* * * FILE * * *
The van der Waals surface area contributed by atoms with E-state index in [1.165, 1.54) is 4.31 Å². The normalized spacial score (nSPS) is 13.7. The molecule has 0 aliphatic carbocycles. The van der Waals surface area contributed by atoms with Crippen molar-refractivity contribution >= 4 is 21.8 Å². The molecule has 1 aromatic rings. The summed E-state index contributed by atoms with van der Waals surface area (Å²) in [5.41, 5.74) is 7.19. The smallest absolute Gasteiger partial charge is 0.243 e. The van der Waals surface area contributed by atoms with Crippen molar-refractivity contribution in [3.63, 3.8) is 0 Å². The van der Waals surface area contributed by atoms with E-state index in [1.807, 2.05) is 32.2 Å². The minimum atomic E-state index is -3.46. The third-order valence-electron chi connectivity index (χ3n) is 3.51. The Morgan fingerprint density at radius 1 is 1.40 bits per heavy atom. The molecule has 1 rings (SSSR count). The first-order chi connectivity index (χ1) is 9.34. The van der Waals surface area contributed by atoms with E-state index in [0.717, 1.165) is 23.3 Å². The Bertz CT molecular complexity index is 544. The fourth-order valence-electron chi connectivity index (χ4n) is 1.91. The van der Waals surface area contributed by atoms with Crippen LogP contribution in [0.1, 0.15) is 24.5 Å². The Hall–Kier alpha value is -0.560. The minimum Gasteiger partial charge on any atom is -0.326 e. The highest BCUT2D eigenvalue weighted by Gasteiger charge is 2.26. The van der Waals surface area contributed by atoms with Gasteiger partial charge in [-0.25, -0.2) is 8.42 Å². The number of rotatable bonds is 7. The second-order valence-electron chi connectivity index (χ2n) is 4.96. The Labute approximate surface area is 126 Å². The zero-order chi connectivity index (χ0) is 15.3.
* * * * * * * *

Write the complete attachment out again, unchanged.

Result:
The van der Waals surface area contributed by atoms with E-state index in [1.165, 1.54) is 4.31 Å². The normalized spacial score (nSPS) is 13.7. The molecule has 0 aliphatic carbocycles. The van der Waals surface area contributed by atoms with Crippen molar-refractivity contribution >= 4 is 21.8 Å². The molecule has 1 aromatic rings. The summed E-state index contributed by atoms with van der Waals surface area (Å²) in [5.41, 5.74) is 7.19. The smallest absolute Gasteiger partial charge is 0.243 e. The van der Waals surface area contributed by atoms with Crippen molar-refractivity contribution in [3.63, 3.8) is 0 Å². The van der Waals surface area contributed by atoms with E-state index in [1.807, 2.05) is 32.2 Å². The minimum atomic E-state index is -3.46. The third-order valence-electron chi connectivity index (χ3n) is 3.51. The Morgan fingerprint density at radius 1 is 1.40 bits per heavy atom. The molecule has 1 rings (SSSR count). The first-order chi connectivity index (χ1) is 9.34. The van der Waals surface area contributed by atoms with E-state index in [0.717, 1.165) is 23.3 Å². The Bertz CT molecular complexity index is 544. The fourth-order valence-electron chi connectivity index (χ4n) is 1.91. The van der Waals surface area contributed by atoms with Crippen LogP contribution in [0.1, 0.15) is 24.5 Å². The Hall–Kier alpha value is -0.560. The minimum Gasteiger partial charge on any atom is -0.326 e. The highest BCUT2D eigenvalue weighted by Gasteiger charge is 2.26. The van der Waals surface area contributed by atoms with Gasteiger partial charge in [-0.25, -0.2) is 8.42 Å². The number of rotatable bonds is 7. The second-order valence-electron chi connectivity index (χ2n) is 4.96. The Labute approximate surface area is 126 Å². The zero-order chi connectivity index (χ0) is 15.3.